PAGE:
Half Dome and clouds from Tunnel View, Yosemite NP, CA, USA

“Time, geologic time, looks out at us from the rocks as from no other objects in the landscape… Even if we do not know our geology, there is something in the face of a cliff and in the look of a granite boulder that gives us pause.” — John Burroughs

Photography has a great ability to showcase contrasting textures, which is perhaps why hard rocks and soft clouds fit together so well. In Yosemite the rocks are a given; they’re always there. It’s the clouds that are more elusive, especially during these dry years.

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Signs of Spring

Tuesday, February 24th, 2015

Redbud along the Merced River, Merced River Canyon, near Briceberg, CA, USA

Redbud along the Merced River, Merced River Canyon, March 2013

February has been exceptionally warm, so I probably shouldn’t be surprised to see signs of spring already. But redbuds? In February? Apparently so. Claudia drove up to Yosemite Valley on Saturday, and reported seeing redbuds and a few poppies blooming in the Merced River Canyon west of the park. It’s not unusual to see poppies in late February, but the redbuds are a month early. Claudia said that only a couple of them were in full bloom, but many more were starting.

Temperatures dropped significantly over the weekend, and I’m not sure how that will affect the redbuds, or the poppies. Under normal circumstances the redbuds would continue to progress, and reach peak in perhaps a week or so. But these aren’t normal circumstances, so all bets are off.

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More Birds, and a Horsetail Update

Sunday, February 22nd, 2015
Moon, Venus, and Ross's geese, San Joaquin Valley, CA, USA

Moon, Venus, and Ross’s geese, San Joaquin Valley, CA, USA

I’ve been working on a book deadline, so haven’t been able to get to Yosemite Valley and check on Horsetail Fall recently. But I did break away from the desk on Friday to go down to the Central Valley and photograph birds. At first the light was rather uninspiring, because the fog I was hoping for had lifted into a low overcast. But it turned out to be a great day. I photographed one of the biggest goose takeoffs I’ve ever seen, with perhaps 30,000 birds lifting off at once; one of the photographs below shows part of that group. Later, the sun broke through the stratus deck to create some beautiful sunbeams, and at dusk Venus and the crescent moon appeared (above).

As for Horsetail, the flow diminished quickly after the last rainstorm, and from reports I’ve heard there is basically no water in it – just a bit of dampness. There is another storm predicted for today and tomorrow. This is expected to be both colder and weaker than the last storm, with snow levels around 6,000 feet, but limited moisture. Horsetail might get some help from this system, but probably not much. Even if this storm turns out to be bigger than predicted, any precipitation in Horsetail’s drainage will fall as snow, so there won’t be a significant boost in flow until the sun comes out and melts some of that snow. It’s supposed to be sunny Tuesday, Wednesday, and Thursday, so maybe by Wednesday or Thursday we could see a decent water flow in Horsetail.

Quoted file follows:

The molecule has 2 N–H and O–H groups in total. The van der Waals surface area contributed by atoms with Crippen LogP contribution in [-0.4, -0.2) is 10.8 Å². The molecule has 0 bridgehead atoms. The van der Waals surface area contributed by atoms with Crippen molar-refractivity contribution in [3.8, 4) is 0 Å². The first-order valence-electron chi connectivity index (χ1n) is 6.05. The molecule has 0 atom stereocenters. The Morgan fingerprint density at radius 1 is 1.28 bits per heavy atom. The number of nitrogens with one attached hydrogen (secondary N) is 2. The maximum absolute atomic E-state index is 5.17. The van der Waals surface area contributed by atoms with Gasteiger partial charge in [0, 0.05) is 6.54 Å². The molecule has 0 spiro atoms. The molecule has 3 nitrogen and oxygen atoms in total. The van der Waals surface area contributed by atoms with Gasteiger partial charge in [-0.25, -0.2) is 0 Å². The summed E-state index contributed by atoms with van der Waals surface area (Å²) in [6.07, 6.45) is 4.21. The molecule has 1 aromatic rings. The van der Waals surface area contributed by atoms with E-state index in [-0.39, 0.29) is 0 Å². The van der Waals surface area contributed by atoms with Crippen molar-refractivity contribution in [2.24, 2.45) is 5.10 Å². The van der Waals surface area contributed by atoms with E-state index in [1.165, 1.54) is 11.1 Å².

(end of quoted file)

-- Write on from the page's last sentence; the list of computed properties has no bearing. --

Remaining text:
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After the Storm

Tuesday, February 10th, 2015

Sunrise from Tunnel View, Yosemite NP, CA, USA

Sunrise from Tunnel View, Sunday morning

Yosemite Valley got about three inches of rain from the storms over the weekend. That’s not a drought-busting amount, but it helps, and I’m grateful for every drop.

The first wave of rain arrived Friday night, and lingered through Saturday. Early Sunday morning I looked at the satellite and radar images online, and saw thin, high clouds moving in ahead of the next system. Thinking that those clouds might light up at sunrise, I made the trip up to Tunnel View. Soon after I got there a bit of color appeared behind Half Dome, and then within minutes the whole sky caught on fire. It turned into the most colorful sunrise I’ve ever seen from that spot; you can see a photograph above.

The second wave of rain arrived Sunday evening. It started slowly, but around 9:30 p.m. a band of heavy rain passed through Mariposa County and headed toward Yosemite. I was actually out driving during this squall, and had to stop and pull off the road four separate times because it was raining so hard I could only see about 20 feet ahead.

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Will the Approaching Storm Revive Horsetail Fall?

Friday, February 6th, 2015

Horsetail Fall at sunset, Yosemite NP, CA, USA

This photograph from 2009 shows what an average February flow in Horsetail Fall looks like

After a wet spell in December, the rain spigot got turned off. Yosemite Valley received seven one-hundredths of an inch of rain for the entire month of January. San Francisco set a record for January that can never be broken, with no measurable precipitation.

Not surprisingly, there isn’t much water in Horsetail Fall. In fact there’s no detectable flow at all – just a little dampness near the top. But forecasters are predicting a significant storm this weekend. They’re actually expecting two pulses, one tonight, and another on Sunday night. Total rainfall for the weekend could exceed four inches if the forecasts are right.

Horsetail should get a short-term boost from this storm. Whether that boost lasts longer depends on the exact snow level. Horsetail is fed by melting snow from a small drainage on top of El Capitan lying between 6,200 and 7,600 feet. The predictions for this storm put the snow level at 8,000 feet. If the actual snow levels are a little lower, and Horsetail’s tiny watershed gets some significant snow, then the runoff from that snow melting could last for a couple of weeks and provide at least some flow during the prime photography period later this month. If the snow levels are higher, and Horsetail’s drainage gets only rain, the water will run off quickly and won’t provide a lasting increase in the flow.